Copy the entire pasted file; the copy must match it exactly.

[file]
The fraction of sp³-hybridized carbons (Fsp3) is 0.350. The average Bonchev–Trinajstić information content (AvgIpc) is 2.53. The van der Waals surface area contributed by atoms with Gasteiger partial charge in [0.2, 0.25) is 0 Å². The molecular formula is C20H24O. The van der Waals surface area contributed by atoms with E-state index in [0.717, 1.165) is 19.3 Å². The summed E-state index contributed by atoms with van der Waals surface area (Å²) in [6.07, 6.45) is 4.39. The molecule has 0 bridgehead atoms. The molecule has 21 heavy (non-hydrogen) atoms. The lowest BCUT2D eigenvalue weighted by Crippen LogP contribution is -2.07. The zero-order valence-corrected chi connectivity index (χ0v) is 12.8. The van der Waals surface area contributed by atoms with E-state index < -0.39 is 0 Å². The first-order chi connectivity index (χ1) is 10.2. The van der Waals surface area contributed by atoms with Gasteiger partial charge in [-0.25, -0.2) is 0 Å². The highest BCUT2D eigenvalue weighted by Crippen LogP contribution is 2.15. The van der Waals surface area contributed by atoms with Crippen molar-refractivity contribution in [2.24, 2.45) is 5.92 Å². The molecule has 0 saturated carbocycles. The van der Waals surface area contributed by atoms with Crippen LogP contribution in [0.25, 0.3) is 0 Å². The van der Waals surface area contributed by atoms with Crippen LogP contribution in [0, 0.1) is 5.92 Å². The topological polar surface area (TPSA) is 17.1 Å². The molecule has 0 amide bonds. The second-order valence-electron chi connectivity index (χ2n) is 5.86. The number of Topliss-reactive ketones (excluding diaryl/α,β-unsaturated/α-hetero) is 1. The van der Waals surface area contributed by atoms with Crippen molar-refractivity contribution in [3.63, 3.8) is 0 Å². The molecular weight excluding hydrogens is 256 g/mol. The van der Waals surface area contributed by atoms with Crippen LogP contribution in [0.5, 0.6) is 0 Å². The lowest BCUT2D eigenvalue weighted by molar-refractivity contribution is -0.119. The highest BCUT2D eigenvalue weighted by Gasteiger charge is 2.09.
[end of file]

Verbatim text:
The fraction of sp³-hybridized carbons (Fsp3) is 0.350. The average Bonchev–Trinajstić information content (AvgIpc) is 2.53. The van der Waals surface area contributed by atoms with Gasteiger partial charge in [0.2, 0.25) is 0 Å². The molecular formula is C20H24O. The van der Waals surface area contributed by atoms with E-state index in [0.717, 1.165) is 19.3 Å². The summed E-state index contributed by atoms with van der Waals surface area (Å²) in [6.07, 6.45) is 4.39. The molecule has 0 bridgehead atoms. The molecule has 21 heavy (non-hydrogen) atoms. The lowest BCUT2D eigenvalue weighted by Crippen LogP contribution is -2.07. The zero-order valence-corrected chi connectivity index (χ0v) is 12.8. The van der Waals surface area contributed by atoms with E-state index < -0.39 is 0 Å². The first-order chi connectivity index (χ1) is 10.2. The van der Waals surface area contributed by atoms with Gasteiger partial charge in [-0.25, -0.2) is 0 Å². The highest BCUT2D eigenvalue weighted by Crippen LogP contribution is 2.15. The van der Waals surface area contributed by atoms with Crippen molar-refractivity contribution in [2.24, 2.45) is 5.92 Å². The molecule has 0 saturated carbocycles. The van der Waals surface area contributed by atoms with Crippen LogP contribution in [0.25, 0.3) is 0 Å². The van der Waals surface area contributed by atoms with Crippen LogP contribution in [0, 0.1) is 5.92 Å². The topological polar surface area (TPSA) is 17.1 Å². The molecule has 0 amide bonds. The second-order valence-electron chi connectivity index (χ2n) is 5.86. The number of Topliss-reactive ketones (excluding diaryl/α,β-unsaturated/α-hetero) is 1. The van der Waals surface area contributed by atoms with Crippen molar-refractivity contribution in [3.63, 3.8) is 0 Å². The molecular weight excluding hydrogens is 256 g/mol. The van der Waals surface area contributed by atoms with Crippen LogP contribution in [0.5, 0.6) is 0 Å². The lowest BCUT2D eigenvalue weighted by molar-refractivity contribution is -0.119. The highest BCUT2D eigenvalue weighted by Gasteiger charge is 2.09.